3. A new independent Redress Agency for those harmed by medicines and medical devices, administered on a non-adversarial process. This had been hoped for and was welcomed, although the details of how it would work needed clarifying.
  4. A cost-of-care-scheme: to allow for discretionary payments to meet the cost of additional needs caused by avoidable harm. The recommendation is that this should be set up promptly given “Patients have waited far too long for redress”.
  5. Networks of specialist centres to provide comprehensive treatment: to act as a one stop shop, to signpost and refer patients to other services including educational and, social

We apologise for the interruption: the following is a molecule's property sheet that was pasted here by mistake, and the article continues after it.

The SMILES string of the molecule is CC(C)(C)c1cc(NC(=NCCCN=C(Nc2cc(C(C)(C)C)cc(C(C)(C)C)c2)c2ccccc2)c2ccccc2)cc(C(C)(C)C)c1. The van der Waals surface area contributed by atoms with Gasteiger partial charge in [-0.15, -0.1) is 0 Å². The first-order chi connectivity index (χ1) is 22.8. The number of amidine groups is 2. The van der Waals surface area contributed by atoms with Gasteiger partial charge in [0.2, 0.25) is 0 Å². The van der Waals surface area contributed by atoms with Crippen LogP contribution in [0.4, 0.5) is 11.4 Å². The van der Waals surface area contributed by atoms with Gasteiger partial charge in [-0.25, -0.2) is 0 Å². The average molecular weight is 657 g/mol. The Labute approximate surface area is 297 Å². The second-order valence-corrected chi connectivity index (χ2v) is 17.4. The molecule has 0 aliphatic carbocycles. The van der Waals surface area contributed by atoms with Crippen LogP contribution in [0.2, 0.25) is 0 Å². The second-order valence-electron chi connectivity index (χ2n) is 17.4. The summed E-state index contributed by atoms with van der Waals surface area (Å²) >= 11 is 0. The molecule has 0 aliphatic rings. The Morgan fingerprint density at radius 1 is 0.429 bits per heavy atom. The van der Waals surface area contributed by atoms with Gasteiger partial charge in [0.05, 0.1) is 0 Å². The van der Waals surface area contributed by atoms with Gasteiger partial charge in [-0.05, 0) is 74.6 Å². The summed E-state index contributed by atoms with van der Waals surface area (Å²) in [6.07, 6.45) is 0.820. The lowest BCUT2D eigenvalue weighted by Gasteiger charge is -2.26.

6. Substantial revision of the MHRA, particularly in relation to adverse event reporting and medical device regulation: The MHRA should demonstrate how patient views have been taken into account and there should be a system-wide healthcare intelligence unit to facilitate early signal detection.
  7. Central, patient-identifiable databases: Publicly searchable database of adverse events for medicines and devices with a dual focus on reporting on device safety and patient reported outcome measures.
  8. Transparency of payments made to clinicians. The GMC register to be expanded to include non-financial and non-pecuniary interests, with mandatory reporting for pharmaceutical and medical device industries of payments made to teaching hospitals, research institutions and clinicians.